gallery Steer Clear of Flame Retardants

I wanted to share this post about Flame Retardants after the PFAS post, to clarify the difference and help you best protect your health. A lot of times the two can be confused as they’re a bit similar. PFAS are found in fire fighting foam used to extinguish and suppress fires, as well as in things made to be nonstick, non-stain, grease-proof, and water-proof. Flame retardants, on the otherhand were designed with the intent to make things fire proof and prevent items from catching fire.

For your convenience, here is an excerpt on the subject from my upcoming book.

FLAME RETARDANTS

Flame retardants have been widely used in consumer products since the 1970s. As a result, these chemicals pollute ever crevice of our earth and have been found in nearly every person and animal tested.

Originally, Brominated Flame Retardants, PDBEs (Polybrominated diphenyl ethers) were all that existed. Then came 2004; after it was determined brominated versions were so bad, organophosphorus and chlorinated flame retardants entered the scene. Now the world is contaminated with hundreds of versions of these persistent toxins. Today, one of the most common flame retardants found is chlorinated tris.

Flame Retardant Chemicals are:

  • applied to drapes, window treatments, carpet, flooring,
  • applied to clothing, pajamas, baby’s clothes, upholstery of all kinds
  • used in computers and appliances, styrofoam and polystyrene foam building materials, wire insulation, electronics
  • applied to seat covers, cushions, foam padding of all kinds, children’s toys, tents, dog and cat toys, vehicle compartments

Although the use of flame retardants is intended to save lives and property, they continue to present a serious danger to our health. This combined with their lackluster performance and usefulness in fire prevention makes one question why they’re still in use. Evidence shows these chemicals are carcinogenic and potent endocrine disruptors. They persist in the environment and accumulate in every living organism, harming people and animals alike. They cause liver, thyroid, and neurodevelopment toxicity. God only knows how many diseases are linked and premature deaths caused by these chemicals.

How We Are Exposed

Water, Dust, Countless Products. Because fire retardants have been used in so many household products and construction materials, dust in 99% of every home and building contains them. Anything in dust can easily get upon our hands as well as our dinner plates, gaining entry into our mouth and nose simply through our breathing, eating, or touching our face.

They also accumulate heavily in our drinking water, though they are not yet regulated by the EPA. Products containing them include carpet, furniture, mattresses, drapes, textiles, car seats, appliances, toys, electronics, televisions, and of course fire proof clothing.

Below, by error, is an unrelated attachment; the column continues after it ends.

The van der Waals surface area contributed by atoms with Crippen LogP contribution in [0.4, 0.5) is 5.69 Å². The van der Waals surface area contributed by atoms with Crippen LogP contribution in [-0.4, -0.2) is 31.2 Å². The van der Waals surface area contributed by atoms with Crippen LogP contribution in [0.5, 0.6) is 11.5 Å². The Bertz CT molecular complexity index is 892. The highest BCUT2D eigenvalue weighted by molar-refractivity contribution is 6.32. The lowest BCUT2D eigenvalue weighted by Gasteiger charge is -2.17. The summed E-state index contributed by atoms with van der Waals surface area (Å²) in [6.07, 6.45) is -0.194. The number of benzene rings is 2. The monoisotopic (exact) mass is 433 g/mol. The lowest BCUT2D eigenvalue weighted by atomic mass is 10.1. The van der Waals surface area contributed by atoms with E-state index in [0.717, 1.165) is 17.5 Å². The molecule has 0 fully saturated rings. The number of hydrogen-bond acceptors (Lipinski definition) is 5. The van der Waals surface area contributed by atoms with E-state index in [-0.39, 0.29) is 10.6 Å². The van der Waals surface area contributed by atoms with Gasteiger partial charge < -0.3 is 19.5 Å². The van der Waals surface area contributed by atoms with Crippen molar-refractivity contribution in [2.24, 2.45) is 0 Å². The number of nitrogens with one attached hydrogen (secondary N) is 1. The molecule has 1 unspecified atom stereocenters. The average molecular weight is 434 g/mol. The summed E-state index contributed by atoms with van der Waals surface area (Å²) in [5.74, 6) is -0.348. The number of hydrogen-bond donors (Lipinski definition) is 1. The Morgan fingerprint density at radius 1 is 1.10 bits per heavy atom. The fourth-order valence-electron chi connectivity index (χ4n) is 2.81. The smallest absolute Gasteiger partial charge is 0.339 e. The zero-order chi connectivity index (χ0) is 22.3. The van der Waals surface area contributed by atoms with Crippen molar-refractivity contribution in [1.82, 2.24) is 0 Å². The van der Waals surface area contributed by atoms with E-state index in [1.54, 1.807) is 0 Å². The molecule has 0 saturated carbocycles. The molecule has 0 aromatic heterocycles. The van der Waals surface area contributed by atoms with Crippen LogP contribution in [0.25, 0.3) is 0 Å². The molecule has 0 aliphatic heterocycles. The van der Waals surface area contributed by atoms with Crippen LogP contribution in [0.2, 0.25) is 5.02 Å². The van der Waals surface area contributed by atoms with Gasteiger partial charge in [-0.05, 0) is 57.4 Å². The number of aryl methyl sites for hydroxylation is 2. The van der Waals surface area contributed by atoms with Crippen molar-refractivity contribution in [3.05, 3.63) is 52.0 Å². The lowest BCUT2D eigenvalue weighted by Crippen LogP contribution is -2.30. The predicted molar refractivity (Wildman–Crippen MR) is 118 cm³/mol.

Health Effects

Fire retardants are known endocrine disruptors, reproductive toxins, neurotoxins, and carcinogens– particularly suspected to cause breast cancer. Neurologically, they delay and interfere with childhood development: they cause hormone irregularities and poor thyroid gland and endocrine system health; they interfere with the body’s ability to control blood glucose levels, and they contribute to obesity. They are wretched bioaccumulative toxins, meaning levels of fire retardants within our bodies grow throughout our life. The more we are exposed, the greater the level within us. The higher the level within us, the greater risk to our health. They also off-gas volatile organic chemicals (VOCs) and contribute to lung and respiratory problems.

Why Are They Still Used

Flame retardants are a $7 Billion Market. Read more about the industry’s corrupt lobbyist activity here.

Solutions

  • Filter Your water. Seriously, drink and cook with filtered water.
  • Wash your hands, especially before handling food or eating.
  • Keep your house clean
  • Keep dust to a minimum and use a vacuum with a HEPA filter
  • Consider getting a HEPA air filter (or similar) for your home and office
  • Avoid products containing Flame Retardants.
  • If you see tag, “meets flammability standard”–Avoid Avoid Avoid
  • Look for a tag reading, TB 117-2013 stating the product is Free of Flame Retardants
  • Protect your health with good food: eat dark green leafy greens and cruciferous vegetables, as well as probiotics, essential nutrients, and omega oils. As always, go organic as much as possible.
  • Our shopping decisions can influence manufacturing–the less we buy of products containing flame retardants, the greater the chance manufacturers will stop using them on their products.
  • Boycott products containing flame retardants.
  • Encourage President Biden to add the United States to the Stockholm Convention on Persistent Organic Pollutants, this way we can restrict manufacturers from using them.

Downloadable Pamphlet from the National Institutes of Health

Primary Image: source National Institute of Health

Thank you for reading, please share.

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